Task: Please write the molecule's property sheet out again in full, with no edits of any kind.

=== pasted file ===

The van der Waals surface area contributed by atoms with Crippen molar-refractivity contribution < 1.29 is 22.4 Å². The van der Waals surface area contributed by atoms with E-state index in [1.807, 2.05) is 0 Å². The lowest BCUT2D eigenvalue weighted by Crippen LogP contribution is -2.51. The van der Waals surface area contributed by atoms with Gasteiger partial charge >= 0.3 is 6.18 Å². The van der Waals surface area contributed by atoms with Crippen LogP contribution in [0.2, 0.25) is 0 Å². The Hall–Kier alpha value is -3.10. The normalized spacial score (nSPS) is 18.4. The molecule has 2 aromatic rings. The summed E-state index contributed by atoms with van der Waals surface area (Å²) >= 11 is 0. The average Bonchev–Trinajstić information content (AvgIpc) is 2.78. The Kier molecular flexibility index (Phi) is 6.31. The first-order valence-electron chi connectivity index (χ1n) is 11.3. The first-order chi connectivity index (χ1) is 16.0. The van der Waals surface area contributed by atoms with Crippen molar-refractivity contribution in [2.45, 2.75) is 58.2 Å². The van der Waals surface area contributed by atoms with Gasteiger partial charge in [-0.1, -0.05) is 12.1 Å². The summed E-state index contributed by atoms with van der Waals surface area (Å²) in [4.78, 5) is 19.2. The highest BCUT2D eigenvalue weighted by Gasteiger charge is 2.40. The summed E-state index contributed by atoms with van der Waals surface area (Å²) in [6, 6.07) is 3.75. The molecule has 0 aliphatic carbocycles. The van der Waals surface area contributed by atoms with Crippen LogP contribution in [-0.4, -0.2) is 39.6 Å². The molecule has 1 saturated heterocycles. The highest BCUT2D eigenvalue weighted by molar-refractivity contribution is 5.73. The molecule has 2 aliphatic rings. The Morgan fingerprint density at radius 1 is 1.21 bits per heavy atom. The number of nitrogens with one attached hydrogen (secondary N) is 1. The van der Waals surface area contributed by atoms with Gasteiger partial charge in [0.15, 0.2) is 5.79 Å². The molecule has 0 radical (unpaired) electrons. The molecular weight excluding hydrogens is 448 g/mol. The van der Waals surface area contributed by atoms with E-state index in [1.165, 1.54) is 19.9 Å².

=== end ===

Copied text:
The van der Waals surface area contributed by atoms with Crippen molar-refractivity contribution < 1.29 is 22.4 Å². The van der Waals surface area contributed by atoms with E-state index in [1.807, 2.05) is 0 Å². The lowest BCUT2D eigenvalue weighted by Crippen LogP contribution is -2.51. The van der Waals surface area contributed by atoms with Gasteiger partial charge >= 0.3 is 6.18 Å². The van der Waals surface area contributed by atoms with Crippen LogP contribution in [0.2, 0.25) is 0 Å². The Hall–Kier alpha value is -3.10. The normalized spacial score (nSPS) is 18.4. The molecule has 2 aromatic rings. The summed E-state index contributed by atoms with van der Waals surface area (Å²) >= 11 is 0. The average Bonchev–Trinajstić information content (AvgIpc) is 2.78. The Kier molecular flexibility index (Phi) is 6.31. The first-order valence-electron chi connectivity index (χ1n) is 11.3. The first-order chi connectivity index (χ1) is 16.0. The van der Waals surface area contributed by atoms with Crippen molar-refractivity contribution in [2.45, 2.75) is 58.2 Å². The van der Waals surface area contributed by atoms with Gasteiger partial charge in [-0.1, -0.05) is 12.1 Å². The summed E-state index contributed by atoms with van der Waals surface area (Å²) in [4.78, 5) is 19.2. The highest BCUT2D eigenvalue weighted by Gasteiger charge is 2.40. The summed E-state index contributed by atoms with van der Waals surface area (Å²) in [6, 6.07) is 3.75. The molecule has 0 aliphatic carbocycles. The van der Waals surface area contributed by atoms with Crippen LogP contribution in [-0.4, -0.2) is 39.6 Å². The molecule has 1 saturated heterocycles. The highest BCUT2D eigenvalue weighted by molar-refractivity contribution is 5.73. The molecule has 2 aliphatic rings. The Morgan fingerprint density at radius 1 is 1.21 bits per heavy atom. The number of nitrogens with one attached hydrogen (secondary N) is 1. The van der Waals surface area contributed by atoms with Gasteiger partial charge in [0.15, 0.2) is 5.79 Å². The molecule has 0 radical (unpaired) electrons. The molecular weight excluding hydrogens is 448 g/mol. The van der Waals surface area contributed by atoms with E-state index in [1.165, 1.54) is 19.9 Å².